Building a Future for Distributors and Dealers of Building Products
Volume 44, Issue 8 October 2005
When No Time is a Good Time
A Nice Showroom Doesn't Make Up for Poor Customer Service
By Alan B. Goldberg
Walking into any retail business five minutes before closing may not be the fairest way to judge its level of customer service. But unfortunately, due to circumstances, that was when I paid a visit to this lumberyard in Florida’s Okaloosa County. Located on a main thoroughfare with parking in front, accessibility couldn’t have been any easier.
Since I had low expectations given the hour, I was not surprised to find the large customer-service counter a few feet from the entrance, without any customer-service people. Merchandise, mostly hardware-type products, was neatly arranged and organized in a series of aisles. On the far right side, I discovered a sizeable showroom. There were many displays of windows, doors, roofing samples and patio decks. After numerous attempts to catch someone’s eye from the adjacent contract sales offices, I looked at the displays again, hoping, at the very least, to be told the store was closing.
I picked up some literature scattered on a table with promotional materials from many suppliers, trying to look interested. Maybe they really catered to contractors. In all fairness, it was late and I needed to return to convince myself that I picked the wrong time. Tomorrow would be a brighter day, I concluded.
In retrospect, it certainly was. Outside.
When I arrived the following afternoon, there was more activity. Sales people were busy with customers at the main desk, and I could see what appeared to be contractors at the contract sales office. I returned to the showroom knowing it would be a matter of minutes before a sales person approached me. I followed the same routine, looking at every window and door display with much interest, over and over again.
Assuming it must be a busy hour, I returned to the main part of the store and waited alongside a sales person who was helping a customer. I followed them to the customer service desk as it appeared he was going to complete the sale. What a pleasant surprise when another sales person made contact.
“I would like to get some information on windows, “I said.
“Back there in contract sales,” was the curt response.
I waited at the contract sales counter, watching people in offices, trying to make eye contact.
Finally, it happened.
“Can I get some information on windows?” I asked, expecting her to take me to the showroom or call someone. I was not prepared for the response.
“What do ya wanna know?”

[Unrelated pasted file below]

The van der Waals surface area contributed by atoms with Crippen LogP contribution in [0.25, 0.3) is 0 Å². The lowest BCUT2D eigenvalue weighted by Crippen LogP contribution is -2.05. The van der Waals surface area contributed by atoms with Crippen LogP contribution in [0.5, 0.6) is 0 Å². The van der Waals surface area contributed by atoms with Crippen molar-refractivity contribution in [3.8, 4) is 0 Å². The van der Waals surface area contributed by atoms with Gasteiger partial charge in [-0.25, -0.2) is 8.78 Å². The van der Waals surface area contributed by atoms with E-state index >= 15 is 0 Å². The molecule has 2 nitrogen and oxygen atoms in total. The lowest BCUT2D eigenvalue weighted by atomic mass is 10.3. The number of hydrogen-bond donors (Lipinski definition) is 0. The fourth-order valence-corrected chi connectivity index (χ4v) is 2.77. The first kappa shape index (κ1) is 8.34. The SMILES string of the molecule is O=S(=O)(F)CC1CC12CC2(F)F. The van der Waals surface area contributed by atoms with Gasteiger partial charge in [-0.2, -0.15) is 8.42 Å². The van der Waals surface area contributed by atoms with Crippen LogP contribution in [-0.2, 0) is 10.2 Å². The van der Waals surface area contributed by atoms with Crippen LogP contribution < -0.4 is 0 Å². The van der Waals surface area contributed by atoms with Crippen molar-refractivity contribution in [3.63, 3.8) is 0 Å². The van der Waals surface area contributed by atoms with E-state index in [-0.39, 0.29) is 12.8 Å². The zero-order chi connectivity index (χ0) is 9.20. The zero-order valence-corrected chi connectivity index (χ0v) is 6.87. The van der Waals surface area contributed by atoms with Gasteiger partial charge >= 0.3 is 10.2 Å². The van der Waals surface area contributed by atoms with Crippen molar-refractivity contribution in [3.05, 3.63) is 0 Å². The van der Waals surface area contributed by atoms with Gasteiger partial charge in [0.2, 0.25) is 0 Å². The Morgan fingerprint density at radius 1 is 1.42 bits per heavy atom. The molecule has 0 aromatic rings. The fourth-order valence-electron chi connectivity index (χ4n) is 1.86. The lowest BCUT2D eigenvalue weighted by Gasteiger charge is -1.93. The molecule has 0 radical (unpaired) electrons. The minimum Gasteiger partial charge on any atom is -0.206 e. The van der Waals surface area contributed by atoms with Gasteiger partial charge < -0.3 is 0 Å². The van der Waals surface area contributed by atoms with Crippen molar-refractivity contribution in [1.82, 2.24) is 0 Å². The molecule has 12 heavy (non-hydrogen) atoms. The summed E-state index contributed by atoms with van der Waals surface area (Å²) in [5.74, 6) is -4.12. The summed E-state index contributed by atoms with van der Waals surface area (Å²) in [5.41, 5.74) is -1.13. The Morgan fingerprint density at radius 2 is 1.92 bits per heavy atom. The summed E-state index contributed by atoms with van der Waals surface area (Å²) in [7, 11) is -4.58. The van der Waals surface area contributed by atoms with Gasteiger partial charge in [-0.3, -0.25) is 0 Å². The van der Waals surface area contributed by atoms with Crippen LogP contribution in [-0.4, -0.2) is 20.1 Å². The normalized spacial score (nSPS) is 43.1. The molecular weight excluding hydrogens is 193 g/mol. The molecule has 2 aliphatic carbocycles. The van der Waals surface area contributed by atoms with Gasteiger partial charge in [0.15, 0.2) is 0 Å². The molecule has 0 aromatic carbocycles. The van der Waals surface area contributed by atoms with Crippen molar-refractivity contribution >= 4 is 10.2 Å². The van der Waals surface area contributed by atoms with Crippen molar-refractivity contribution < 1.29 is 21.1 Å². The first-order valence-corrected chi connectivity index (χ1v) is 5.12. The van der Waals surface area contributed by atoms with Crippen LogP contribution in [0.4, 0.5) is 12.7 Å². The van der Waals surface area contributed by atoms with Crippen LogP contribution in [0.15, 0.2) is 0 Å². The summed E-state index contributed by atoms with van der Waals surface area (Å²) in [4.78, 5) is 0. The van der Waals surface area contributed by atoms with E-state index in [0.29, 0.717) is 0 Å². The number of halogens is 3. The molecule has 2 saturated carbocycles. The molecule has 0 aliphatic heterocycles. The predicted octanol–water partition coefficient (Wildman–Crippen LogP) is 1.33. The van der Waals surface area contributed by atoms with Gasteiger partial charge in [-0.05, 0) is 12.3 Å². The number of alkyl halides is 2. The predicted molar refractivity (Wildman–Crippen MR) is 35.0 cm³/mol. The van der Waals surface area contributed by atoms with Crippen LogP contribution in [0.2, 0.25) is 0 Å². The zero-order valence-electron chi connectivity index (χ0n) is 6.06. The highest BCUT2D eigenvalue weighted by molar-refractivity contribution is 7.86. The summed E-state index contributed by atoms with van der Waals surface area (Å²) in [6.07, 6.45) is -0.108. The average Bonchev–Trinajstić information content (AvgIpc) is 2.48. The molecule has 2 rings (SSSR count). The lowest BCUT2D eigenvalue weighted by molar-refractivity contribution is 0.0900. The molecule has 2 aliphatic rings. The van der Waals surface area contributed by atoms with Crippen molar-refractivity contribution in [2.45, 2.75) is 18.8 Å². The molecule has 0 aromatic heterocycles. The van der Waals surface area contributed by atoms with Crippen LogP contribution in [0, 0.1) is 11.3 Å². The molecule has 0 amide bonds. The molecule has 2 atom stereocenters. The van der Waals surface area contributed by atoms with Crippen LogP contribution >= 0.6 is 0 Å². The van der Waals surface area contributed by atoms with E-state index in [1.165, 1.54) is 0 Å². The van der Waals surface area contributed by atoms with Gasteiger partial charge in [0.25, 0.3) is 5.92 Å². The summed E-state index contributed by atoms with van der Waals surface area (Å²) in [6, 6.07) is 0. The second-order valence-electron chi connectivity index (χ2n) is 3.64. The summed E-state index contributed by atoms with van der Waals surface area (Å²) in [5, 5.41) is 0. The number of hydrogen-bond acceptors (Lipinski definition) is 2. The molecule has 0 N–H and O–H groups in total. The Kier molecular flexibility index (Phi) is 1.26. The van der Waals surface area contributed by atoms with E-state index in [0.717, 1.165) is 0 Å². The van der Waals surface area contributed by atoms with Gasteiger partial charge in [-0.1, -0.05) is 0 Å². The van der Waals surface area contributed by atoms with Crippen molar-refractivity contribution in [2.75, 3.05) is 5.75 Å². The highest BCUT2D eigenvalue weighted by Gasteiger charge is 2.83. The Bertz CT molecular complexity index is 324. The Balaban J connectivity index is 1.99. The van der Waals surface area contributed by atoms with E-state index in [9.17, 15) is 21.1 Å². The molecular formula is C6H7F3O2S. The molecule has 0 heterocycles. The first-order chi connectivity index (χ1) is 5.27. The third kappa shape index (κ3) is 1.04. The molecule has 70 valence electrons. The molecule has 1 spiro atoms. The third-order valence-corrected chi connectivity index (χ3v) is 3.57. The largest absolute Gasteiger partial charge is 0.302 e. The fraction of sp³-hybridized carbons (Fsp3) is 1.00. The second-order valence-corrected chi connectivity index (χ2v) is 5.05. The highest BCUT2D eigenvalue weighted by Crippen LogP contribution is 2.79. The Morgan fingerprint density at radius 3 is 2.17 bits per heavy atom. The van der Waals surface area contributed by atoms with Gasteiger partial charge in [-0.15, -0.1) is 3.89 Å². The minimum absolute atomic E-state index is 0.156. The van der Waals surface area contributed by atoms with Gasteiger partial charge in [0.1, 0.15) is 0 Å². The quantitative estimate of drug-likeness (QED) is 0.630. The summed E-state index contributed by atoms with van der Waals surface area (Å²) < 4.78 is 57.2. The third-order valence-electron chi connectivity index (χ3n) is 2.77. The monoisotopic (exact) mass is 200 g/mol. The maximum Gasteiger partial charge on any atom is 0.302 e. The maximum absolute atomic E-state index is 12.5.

I explained that I was planning to replace my old windows with double-pane windows but didn’t know much about them.
She asked where I lived, another surprise—was I located near the water? Did I have aluminum windows?
I said I lived in the area, not near water and I had aluminum windows.
“You’ll need DP-50’s to handle winds over 100 miles per hour and you’ll want vinyl windows.”
That was very helpful. I’m sure every consumer knows what DP-50 ratings are. Somehow I got the feeling we were not going to visit the showroom and discuss the many types of windows that were available. Nor was I going to hear about the benefits of insulating glass as an energy-saver. I certainly wasn’t going to be introduced to U values or Energy Star® products, let alone some of the latest innovations being used in insulating glass units such as warm-edge technology, high-performance sealants and low-E glass.
“Do you have any literature I can take with me?” I asked, expecting her to give me sample sheets from various manufacturers.
“No, I don’t have anything.”
Did I really hear that?
Finally, with some hesitation and after a cursory search, she gave me a four-page brochure which explained features and benefits of vinyl windows on the back page. When I asked about cost, she said I would have to measure my windows and bring in the dimensions.
She told me that I may need to hire a contractor for this job but didn’t offer any recommendations.
“What about delivery?” I asked.
“About three weeks.”
We were done. There wasn’t much more to say. Friendly, she was not. After all, this was the contract sales desk.
As I left, I thought, tomorrow will be a brighter day for a prospective customer. But I knew one thing for sure. It wasn’t going to be me.
Alan B. Goldberg is a contributing writer for SHELTER magazine.
Secret Shopper Report Card
Facility Type: Lumberyard
Location: Okaloosa County, Florida.
Parking Lot was Easy to Find A
Parking Lot was Clean A
Windows were Clean A
Greeted Upon Entering F
Store Aisles were Clear of Debris A
Neatness of Displays B
Employee Politeness D
Employee Product Knowledge C
Store Experience Satisfaction D
Overall Grade D
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